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Supporting students who take Physics without Maths
The majority of students studying A-Level Physics in the UK also study at least one maths A-Level. The advantages of doing so benefit both subjects and include content overlap (particularly in mechanics) and increased dexterity in terms of equation manipulation and calculation work over the two years of each course. Also, by the time students encounter natural logarithms and exponentials in the topics of capacitance and radioactivity in physics, they will usually have covered these aspects in maths already.
However, there are students who take physics without maths. This can be for a myriad of reasons, from the polymath studying a wide breadth of A-Level subjects, to the student who struggles with maths.
For the latter student, it is vital that they are supported in enhancing key GCSE Maths skills, to enable them to flourish in their physics studies. After all, 40% of exam marks across the question papers will assess mathematical skills at higher tier GCSE level. It should be noted, however, that other subject choices can be beneficial from a maths perspective. These include chemistry, biology, computing, and economics. Each of these A-Levels will provide opportunities to develop maths skills.
From a physics perspective, as a starting point, exam boards helpfully provide bridging material for teachers to use: here is an example from AQA. There are plenty of books available, in a similar vein, such as Maths for A-Level Physics and A-Level Physics: Essential Maths Skills.
This type of resource is often used as preparation work to be completed over the summer between Y11 and Y12. In addition, throughout the course, it can be helpful to provide access to worksheets (such as these PMT GCSE algebra worksheets or this StudyMaths worksheet) to help develop skills including indices and using standard form.
Below is a rough guide, which is not exhaustive, but serves to highlight some of the maths skills encountered at various points in the core sections of a standard A-Level Physics course. Timely, regular intervention is key and if a new area of maths is upcoming, then supporting students before they encounter this in the classroom is the optimal strategy.
Particle physics and radiation: algebraic manipulation, standard form
Mechanics and materials: algebraic manipulation, simultaneous equations, trigonometry, indices, graph work including gradients and areas under lines, tangents, ratio
Electricity: algebraic manipulation, simultaneous equations, curve sketching, standard form, graph work including gradients and instantaneous values (resistance of a bulb from a VI curve)
Measurements and errors: algebraic manipulation, percentages, mean average and range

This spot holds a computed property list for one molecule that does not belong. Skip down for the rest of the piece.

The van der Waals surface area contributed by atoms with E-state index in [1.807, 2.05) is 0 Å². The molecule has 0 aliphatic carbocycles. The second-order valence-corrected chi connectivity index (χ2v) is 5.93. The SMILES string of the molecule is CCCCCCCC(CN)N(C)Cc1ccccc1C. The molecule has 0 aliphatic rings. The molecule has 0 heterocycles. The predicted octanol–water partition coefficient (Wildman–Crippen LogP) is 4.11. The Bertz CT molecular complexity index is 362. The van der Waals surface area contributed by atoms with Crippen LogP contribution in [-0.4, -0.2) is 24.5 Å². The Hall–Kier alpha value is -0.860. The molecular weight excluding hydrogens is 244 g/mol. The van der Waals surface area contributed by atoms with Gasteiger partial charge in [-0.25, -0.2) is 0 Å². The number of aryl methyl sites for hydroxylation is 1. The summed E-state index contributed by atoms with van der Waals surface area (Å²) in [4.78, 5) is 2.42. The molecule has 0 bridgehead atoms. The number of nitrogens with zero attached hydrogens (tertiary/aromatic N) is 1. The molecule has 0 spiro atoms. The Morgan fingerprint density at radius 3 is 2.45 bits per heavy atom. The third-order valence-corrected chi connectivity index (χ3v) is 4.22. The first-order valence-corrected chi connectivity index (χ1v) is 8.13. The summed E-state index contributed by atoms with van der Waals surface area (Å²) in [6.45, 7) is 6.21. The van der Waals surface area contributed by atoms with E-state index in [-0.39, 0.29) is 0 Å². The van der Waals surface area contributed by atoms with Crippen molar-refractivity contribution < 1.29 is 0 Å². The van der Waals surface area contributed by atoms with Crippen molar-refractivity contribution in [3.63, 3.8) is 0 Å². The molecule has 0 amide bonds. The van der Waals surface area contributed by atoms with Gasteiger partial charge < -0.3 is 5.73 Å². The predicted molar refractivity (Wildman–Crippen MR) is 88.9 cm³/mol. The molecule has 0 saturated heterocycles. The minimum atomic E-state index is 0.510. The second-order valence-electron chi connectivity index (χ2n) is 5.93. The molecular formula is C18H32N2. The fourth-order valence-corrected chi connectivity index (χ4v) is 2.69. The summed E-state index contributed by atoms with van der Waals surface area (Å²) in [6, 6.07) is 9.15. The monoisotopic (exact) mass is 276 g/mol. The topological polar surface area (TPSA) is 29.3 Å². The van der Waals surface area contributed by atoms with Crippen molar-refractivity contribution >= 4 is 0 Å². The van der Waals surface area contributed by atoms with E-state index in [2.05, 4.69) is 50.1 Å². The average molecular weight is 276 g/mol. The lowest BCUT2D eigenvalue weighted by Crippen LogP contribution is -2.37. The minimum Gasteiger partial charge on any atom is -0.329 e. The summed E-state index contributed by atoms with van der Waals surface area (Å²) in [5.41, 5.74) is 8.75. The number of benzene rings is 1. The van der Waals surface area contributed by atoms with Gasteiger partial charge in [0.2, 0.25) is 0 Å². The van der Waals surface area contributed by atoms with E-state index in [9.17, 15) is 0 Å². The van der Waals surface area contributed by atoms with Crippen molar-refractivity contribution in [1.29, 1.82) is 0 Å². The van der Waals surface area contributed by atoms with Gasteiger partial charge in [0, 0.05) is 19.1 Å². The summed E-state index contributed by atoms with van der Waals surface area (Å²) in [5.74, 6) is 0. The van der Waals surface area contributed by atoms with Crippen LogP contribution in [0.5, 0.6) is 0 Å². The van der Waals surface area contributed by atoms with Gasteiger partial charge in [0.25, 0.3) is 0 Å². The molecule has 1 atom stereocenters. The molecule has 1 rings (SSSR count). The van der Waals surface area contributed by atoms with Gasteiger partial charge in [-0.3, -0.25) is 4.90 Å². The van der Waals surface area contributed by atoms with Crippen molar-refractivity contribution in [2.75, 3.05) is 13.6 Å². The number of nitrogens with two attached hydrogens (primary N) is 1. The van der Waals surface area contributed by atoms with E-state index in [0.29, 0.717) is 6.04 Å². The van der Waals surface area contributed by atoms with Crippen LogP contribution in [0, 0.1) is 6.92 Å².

Waves: curve sketching, algebraic manipulation, trigonometry, standard form
Gravitational and electric fields: algebraic manipulation, standard form, indices
Capacitance: algebraic manipulation, standard form, natural logarithms and exponentials, simultaneous equations
Magnetic fields and EM induction: algebraic manipulation, trigonometry
Radioactivity and nuclear physics: algebraic manipulation, standard form, natural logarithms and exponentials
Thermal physics: algebraic manipulation, curve sketching
Even from this brief list, it can be noted that some skills (for example algebraic manipulation) appear throughout every topic and are clearly of high priority when preparing students.
Ideally, such preparation should be on a one-to-one basis, at least initially, to gauge ability and confidence in each of the core skills needed. Every student is different. Some will require help with certain maths skills only, whilst others will have more general needs. For those latter students, in addition to teacher support and intervention, other colleagues may be able to help (depending on your school facilities and environment), for example in the maths department or ALN/study support centre.
In order to identify the strengths and weaknesses of students, schools often issue a maths test to the whole cohort in the first few weeks of term. With short questions on many of the aspects highlighted earlier in this article, areas to work on can be identified easily, whether the students take maths or not. This final point is important: just because a student is taking maths at
A-Level, it isn’t always a given that they will be strong in all aspects of GCSE higher maths.
Timely, bitesize interventions can have a remarkable effect on attainment for the students and allow them to flourish during their time in your classroom.
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